History project to show COVID-19 through kids’ eyes

By: Eric Czarnik | Sterling Heights Sentry | Published December 18, 2020

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STERLING HEIGHTS — Art history is in the making in Sterling Heights.

The Sterling Heights Historical Commission wants the city’s youth to do their part to help document for the history books how COVID-19 affected 2020.

The city wants kids and teens ages 18 and younger to create artwork and essays that depict COVID-19 and its impact on current events in a way that will be historically relevant to the future and posterity. Organizers want to gather these works of art and writing as part of a “History Today: The Children of COVID-19” project.

The focus topic is the coronavirus and how it has affected young people’s emotions, perspectives or personal interactions. The Historical Commission plans to archive the entries, give participants certificates and show the works at the Sterling Heights Community Center when it’s safe to do so.

Sterling Heights Historical Commission members opined via email on the importance of documenting young voices in this historic time.

“We’re always living through history, but the COVID-19 pandemic has made that pretty obvious,” Historical Commission chair Meghan Mott said. “This is a unique opportunity to record the impact the pandemic is having on our community, particularly students.”

Historical Commission member Cynthia Appleton explained that groups like hers are always keeping preservation in mind. She said sometimes history happens “right before our eyes,” and that means taking notice.

“That’s what we’re trying to do here,” she said. “The impact of COVID on our youth is a tremendous stress, and even just 20 years into the future, their thoughts will be something for reflection. We want to document that now.”

Karen Turk, the city’s archives librarian, said she usually throws out the journals that she writes to herself every year. But this year is an exception, she said.

“I also take daily photos with my iPhone and plan on selecting at least a dozen to have printed out to keep with my journal, a mask, and the Sunday, November 8th, newspaper with election results,” she said.

Turk believes that many people are documenting 2020 online — even if it’s mundane things like pictures of empty grocery shelves. She encouraged people to back up those files separately from social media sites.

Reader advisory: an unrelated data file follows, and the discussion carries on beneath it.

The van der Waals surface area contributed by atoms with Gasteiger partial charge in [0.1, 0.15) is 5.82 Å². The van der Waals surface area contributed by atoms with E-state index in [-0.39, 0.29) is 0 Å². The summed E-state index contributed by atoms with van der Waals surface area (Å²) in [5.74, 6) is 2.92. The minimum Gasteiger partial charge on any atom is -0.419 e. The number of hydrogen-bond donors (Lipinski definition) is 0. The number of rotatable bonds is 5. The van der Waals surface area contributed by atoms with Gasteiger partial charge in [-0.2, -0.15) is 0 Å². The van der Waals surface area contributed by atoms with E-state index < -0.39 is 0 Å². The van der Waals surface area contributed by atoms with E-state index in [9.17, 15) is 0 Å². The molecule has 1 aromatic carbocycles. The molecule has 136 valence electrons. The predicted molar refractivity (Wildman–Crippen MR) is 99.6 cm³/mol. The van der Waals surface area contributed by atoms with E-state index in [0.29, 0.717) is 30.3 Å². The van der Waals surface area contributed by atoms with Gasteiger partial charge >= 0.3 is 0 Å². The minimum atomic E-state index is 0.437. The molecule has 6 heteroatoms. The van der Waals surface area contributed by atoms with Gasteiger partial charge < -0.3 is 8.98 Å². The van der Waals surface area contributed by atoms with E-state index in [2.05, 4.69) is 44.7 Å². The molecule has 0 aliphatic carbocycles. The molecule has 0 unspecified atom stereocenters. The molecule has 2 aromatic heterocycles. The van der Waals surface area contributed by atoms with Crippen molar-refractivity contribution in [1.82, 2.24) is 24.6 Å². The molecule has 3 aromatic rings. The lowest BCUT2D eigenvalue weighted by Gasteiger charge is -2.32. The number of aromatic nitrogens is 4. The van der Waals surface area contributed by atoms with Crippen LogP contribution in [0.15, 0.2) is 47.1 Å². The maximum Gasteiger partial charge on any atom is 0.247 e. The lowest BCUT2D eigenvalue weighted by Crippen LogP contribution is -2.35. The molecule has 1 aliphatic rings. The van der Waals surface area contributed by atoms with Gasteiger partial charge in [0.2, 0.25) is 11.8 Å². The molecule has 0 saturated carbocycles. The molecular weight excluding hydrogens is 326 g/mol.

She has a prediction for how people might look back on today.

“I feel that future generations will look back at 2020 as a tumultuous and traumatic year, but also as a year of growth and gratitude in the United States,” she said.

“It takes courage to acknowledge and address how unprepared we were for a pandemic and the existing systemic disparities in health care. Any honest historical assessment of 2020 needs to include those aspects, as well as the contributions by essential workers and the resilience and hope we developed in the face of economic uncertainty, sickness and death.”

Painted or colored art, penciled drawings, and essays should be on paper with a maximum size of 9 by 12 inches. Art should have a title or caption that explains what it is in 25 words or fewer. Essays must be 250 words or fewer.

Submit entries online by visiting bit.ly/shhc-history-today, or mail them or drop them off at the Sterling Heights Public Library. Submissions may be addressed thusly: “History Today: The Children of COVID-19,” 40255 Dodge Park Road, Sterling Heights, MI 48313.

Original submissions will be the Historical Commission’s permanent property. All work should have the child’s first name, the first letter of their last name and their age on the front, as well as their full name, address and phone number penciled on the back. Entries by minors must have a parent’s or guardian’s signed permission note.

Find out more about the project by calling (586) 446-2665.